Multiple news outlets have been covering the release of the new Doctors on Demand app for mobile. Doctors on Demand is a mobile app that lets you schedule a video consultation with a real-life medical professional to discuss minor medical issues and make recommendations. A 15-minute consultation costs $40, which – when considering the cost of an ER visit or even a typical copay – is not exactly an arm and a leg. But is the service worth it?
Mobile Consultation: More than Just Doctors
The jury’s still out on the efficacy of mobile-first medical treatment, with the app having just been rolled out, but it looks promising. The app, available for iOS and Android, is the latest in a line of mobile-friendly apps designed to connect you with real people for the kinds of answers that ol’ Richard Q. Google III himself cannot provide for all his wondrous algorithms. CEM’s intrepid fellow blogger Tree wrote a bit on Google Helpouts recently, and it looks like Doctors on Demand is going to operate on similar principles, albeit with the more professional cast associated with the medical profession. Let’s talk a moment about Helpouts, and then move on to how DoD seeks to apply the principles.
Google Helpouts: Yes, Real People on the Internet
Helpouts seeks to bring the lively touch of humanity back to search and how-to, which a lot of lonely denizens of the net can doubtlessly get behind. Professionals sign up to be available as experts in their fields, whether that be cooking, computer programming, music instruction or a host of other professions. Curious users can tap their brains via videoconference and get a person-to-person connection as well as the answers they seek. I, for one, can see the huge possibilities to make some fun and exciting human connections in a solo-web-browsing world. But maybe that’s just me.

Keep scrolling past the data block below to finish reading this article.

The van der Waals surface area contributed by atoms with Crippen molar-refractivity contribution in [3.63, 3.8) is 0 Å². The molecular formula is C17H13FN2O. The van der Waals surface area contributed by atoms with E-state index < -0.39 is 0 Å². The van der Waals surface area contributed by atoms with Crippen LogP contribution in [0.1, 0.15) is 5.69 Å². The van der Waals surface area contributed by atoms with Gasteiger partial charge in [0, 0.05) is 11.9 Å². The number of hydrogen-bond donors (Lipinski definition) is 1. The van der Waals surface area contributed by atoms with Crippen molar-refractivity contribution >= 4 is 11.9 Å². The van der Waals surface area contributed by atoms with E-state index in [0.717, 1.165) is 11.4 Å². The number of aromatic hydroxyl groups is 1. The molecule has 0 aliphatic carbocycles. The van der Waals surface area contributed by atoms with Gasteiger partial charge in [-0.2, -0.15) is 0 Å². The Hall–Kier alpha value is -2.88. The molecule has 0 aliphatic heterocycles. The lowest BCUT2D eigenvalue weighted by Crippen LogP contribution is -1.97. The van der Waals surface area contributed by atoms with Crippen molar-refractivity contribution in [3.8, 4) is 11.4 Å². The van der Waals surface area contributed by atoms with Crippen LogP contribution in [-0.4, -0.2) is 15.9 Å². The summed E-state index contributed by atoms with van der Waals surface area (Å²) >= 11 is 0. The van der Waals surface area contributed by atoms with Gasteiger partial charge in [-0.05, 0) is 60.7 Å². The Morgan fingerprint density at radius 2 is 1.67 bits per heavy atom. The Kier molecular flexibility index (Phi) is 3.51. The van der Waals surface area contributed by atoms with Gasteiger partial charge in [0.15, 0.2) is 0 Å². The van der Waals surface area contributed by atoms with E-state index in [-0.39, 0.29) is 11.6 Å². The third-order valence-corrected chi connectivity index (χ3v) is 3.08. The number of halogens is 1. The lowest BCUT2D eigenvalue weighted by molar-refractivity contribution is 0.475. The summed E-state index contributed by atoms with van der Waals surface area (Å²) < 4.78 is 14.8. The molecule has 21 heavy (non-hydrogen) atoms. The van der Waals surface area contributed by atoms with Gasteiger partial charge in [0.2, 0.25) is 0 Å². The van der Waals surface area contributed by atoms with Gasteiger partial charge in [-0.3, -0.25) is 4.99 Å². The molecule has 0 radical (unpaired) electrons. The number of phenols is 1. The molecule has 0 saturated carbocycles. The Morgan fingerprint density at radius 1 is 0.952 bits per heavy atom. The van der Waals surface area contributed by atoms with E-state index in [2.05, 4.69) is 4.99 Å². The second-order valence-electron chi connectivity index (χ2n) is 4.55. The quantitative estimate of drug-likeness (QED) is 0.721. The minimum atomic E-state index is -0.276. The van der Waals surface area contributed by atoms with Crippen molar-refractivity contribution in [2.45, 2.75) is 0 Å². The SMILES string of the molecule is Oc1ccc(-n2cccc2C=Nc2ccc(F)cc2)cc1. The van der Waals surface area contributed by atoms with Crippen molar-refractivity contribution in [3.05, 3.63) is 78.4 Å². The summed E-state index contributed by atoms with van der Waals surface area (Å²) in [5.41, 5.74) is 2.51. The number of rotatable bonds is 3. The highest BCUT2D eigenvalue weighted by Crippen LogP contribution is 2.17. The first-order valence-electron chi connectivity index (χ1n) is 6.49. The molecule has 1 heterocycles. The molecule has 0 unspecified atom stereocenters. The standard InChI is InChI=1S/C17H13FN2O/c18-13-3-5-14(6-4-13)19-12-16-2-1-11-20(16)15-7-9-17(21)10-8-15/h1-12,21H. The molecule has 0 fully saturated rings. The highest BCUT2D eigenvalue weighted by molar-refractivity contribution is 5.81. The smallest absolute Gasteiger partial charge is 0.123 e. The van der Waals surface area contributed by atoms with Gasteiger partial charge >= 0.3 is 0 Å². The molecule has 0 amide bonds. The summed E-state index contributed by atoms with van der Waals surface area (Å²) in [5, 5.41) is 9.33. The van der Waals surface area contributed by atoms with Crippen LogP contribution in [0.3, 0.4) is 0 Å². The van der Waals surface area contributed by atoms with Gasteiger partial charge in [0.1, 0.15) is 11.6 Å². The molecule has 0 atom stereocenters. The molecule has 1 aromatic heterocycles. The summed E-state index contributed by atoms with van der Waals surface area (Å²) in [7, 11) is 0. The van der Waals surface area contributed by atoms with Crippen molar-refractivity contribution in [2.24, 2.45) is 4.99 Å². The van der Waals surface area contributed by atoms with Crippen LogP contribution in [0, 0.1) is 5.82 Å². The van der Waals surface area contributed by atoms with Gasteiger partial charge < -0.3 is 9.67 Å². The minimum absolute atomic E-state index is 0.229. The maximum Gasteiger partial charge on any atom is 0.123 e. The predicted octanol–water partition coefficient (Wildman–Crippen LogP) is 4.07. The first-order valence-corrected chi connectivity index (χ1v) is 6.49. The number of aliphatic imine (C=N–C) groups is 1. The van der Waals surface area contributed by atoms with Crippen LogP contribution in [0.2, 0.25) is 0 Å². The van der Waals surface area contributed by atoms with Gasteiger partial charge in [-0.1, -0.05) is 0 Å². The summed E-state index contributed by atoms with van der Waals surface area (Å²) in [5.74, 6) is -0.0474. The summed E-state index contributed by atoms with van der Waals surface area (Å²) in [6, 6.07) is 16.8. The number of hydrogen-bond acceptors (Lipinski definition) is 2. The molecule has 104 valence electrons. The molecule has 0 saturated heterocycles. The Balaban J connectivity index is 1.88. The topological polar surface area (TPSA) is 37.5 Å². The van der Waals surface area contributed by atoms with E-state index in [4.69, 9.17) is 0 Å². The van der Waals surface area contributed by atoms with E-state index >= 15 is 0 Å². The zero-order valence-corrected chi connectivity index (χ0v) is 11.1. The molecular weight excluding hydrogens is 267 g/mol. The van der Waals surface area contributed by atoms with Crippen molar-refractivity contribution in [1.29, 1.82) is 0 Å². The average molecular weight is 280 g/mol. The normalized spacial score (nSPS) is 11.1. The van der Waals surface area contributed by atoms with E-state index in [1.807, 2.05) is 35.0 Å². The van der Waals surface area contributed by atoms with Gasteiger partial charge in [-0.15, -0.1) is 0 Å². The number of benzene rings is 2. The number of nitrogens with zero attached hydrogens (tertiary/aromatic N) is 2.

Doctors on Demand Raises the Helpouts Game
Doctors on Demand offers an application of the Helpouts principle that could do a tremendous amount of good if it proves viable. (NB: DoD is not using the Google interface, but their own app – just to clarify.) The ability to get a professional medical diagnosis in 15 minutes would be unprecedented. I could see how, despite the fun of driving to the ER and sitting in a waiting room for a few hours surrounded by a menagerie of ER patients, people might be induced to prefer a quiet, one-on-one consultation at their fingertips.
What I haven’t been able to determine yet is whether doctors are authorized to make diagnoses or do things like prescribe treatments – if not, then the practical application is surely limited; if so, there are obviously a whole host of inherent dangers and probably malpractice suits just waiting to crop up. But let’s keep an eye on this app – it may change the way we look at medicine.
How can your business model incorporate the Helpouts principle?
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